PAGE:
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Wednesday, July 10, 2024

Mortlach NAS, Diageo Special Releases 2023

Sometimes cask combinations sound so silly that they become intriguing. For instance, the folks behind Barrell's North American whiskies are clearly trying to create flavors and scents never before experienced by bourbon drinkers, via blending cask types. I reviewed a slew of said products last summer. None were horrible, and at least a one actually worked.

And then there is last year's Mortlach Special Release, a single malt which Diageo elected to finish in both Kanosuke Japanese whisky casks AND pinot noir casks. I'm not sure I understand why they did the former (other than to add a samurai to the label), though I can somewhat process the latter. Kanosuke produces VERY young Japanese single malt that is, in this reviewer's opinion, not fully baked. Meanwhile the non-age-stated Mortlach being poured into these Kanosuke casks is also quite young. Young malt whisky being finished in another young malt whisky's cask is.......probably something that requires a little something extra. In this case: red wine. And of course the resulting product needs to be priced much higher than many of the age-stated whiskies in this range.

Commentary over, for the moment. Must try the liquid.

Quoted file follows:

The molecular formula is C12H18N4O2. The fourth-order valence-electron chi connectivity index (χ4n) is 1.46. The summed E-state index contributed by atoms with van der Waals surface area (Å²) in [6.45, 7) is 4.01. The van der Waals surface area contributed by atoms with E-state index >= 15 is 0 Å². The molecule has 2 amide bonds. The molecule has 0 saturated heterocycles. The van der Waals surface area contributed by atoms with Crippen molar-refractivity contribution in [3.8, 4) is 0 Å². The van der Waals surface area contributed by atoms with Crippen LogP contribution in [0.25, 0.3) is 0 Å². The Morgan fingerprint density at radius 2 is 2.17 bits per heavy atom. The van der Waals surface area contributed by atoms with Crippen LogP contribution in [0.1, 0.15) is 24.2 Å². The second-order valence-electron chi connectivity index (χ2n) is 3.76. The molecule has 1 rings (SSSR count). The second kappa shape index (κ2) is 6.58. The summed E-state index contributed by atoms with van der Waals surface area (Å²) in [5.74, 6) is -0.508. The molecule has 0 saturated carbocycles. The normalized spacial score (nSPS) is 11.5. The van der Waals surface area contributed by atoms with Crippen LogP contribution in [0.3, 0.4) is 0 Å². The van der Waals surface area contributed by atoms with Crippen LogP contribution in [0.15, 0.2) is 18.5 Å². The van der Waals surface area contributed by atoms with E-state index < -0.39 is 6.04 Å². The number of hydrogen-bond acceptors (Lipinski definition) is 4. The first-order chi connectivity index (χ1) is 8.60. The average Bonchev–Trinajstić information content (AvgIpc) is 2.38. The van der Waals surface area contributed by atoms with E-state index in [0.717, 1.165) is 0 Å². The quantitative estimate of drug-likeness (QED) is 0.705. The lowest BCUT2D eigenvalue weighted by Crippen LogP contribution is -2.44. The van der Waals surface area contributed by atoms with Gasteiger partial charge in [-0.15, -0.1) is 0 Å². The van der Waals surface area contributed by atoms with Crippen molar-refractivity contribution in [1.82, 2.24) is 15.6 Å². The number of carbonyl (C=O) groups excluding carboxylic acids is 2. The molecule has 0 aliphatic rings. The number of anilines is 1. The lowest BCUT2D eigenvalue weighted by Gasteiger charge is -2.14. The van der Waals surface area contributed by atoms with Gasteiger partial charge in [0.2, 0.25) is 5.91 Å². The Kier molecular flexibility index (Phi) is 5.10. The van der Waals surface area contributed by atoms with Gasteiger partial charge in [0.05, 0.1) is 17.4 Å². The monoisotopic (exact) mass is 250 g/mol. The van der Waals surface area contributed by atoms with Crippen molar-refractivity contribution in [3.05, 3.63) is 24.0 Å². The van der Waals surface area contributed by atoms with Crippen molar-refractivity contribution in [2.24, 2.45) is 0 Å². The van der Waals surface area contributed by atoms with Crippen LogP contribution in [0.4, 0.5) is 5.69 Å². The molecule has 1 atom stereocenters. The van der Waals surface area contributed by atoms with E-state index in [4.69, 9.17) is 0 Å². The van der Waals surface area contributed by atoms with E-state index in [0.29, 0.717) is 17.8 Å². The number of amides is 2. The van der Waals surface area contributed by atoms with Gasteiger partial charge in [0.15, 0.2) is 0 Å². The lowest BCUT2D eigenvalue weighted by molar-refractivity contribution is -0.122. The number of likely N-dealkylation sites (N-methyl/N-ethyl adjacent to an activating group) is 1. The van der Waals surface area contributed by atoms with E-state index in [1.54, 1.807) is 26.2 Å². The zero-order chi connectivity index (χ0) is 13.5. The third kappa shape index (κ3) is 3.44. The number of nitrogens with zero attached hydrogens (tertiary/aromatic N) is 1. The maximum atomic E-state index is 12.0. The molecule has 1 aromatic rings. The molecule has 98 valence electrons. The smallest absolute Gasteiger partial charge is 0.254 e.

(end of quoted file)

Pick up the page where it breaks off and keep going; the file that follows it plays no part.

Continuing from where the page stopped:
Distillery: Mortlach
Ownership: Diageo
Region: Speyside (Dufftown)
Age: minimum 3 years
Bottling year: 2023
Maturation: First round: ???; Second round: ex-Kanosuke Japanese whisky casks and former pinot noir casks
Outturn: ?????
Alcohol by Volume: 58.0%
Chillfiltered? no
e150a? probably not
(from a bottle split)


The nose starts off plain and spirity. Butter, paper, and plums arrive first, with a stale/gassy/farty undercurrent. Then it picks up Nillas, cardamom, orange slice candy, and more butter. The first sip is REALLY hot, so the palate requires even more breathing time than the nose. It's sweet and tart, with apricots and limes and (actual) sour grapes. Paper, tannin, and confectioner's sugar fill the background. It finishes with paper and pepper, with sweet and tart apricots arriving later.

DILUTED to ~46%abv, or 1½ tsp of water per 30mL whisky

The nose pulls together better at this strength. Salt, stones, and minerals up front, grapefruit and fig in the back. A better, cleareer palate offers dried apricots, raw walnuts, circus peanuts, sour grapes, and dried grasses. It gets sweeter on the finish, while holding onto those grapes.


Though I can't grasp why this whisky was part of the Special Releases (other than to exploit Japanese culture in order to capture more revenue), it's not a disastrous drink. In fact, it's not bad once diluted. It requires lots of air, and perhaps even more water than I added. I'm not too sure where each of the characteristics come from, so perhaps that signals some good blending. As much as I'm not a fan of wineskies, I would've preferred an age-stated Mortlach finished in refill pinot noir casks, without any ex-Kanosuke stuff. Hopefully this was a one-time experiment, but at least it's less awkward and fractured than this range's Talisker.

Availability - Still available in Europe
Pricing - $225-$325
Rating - 81 (diluted only)

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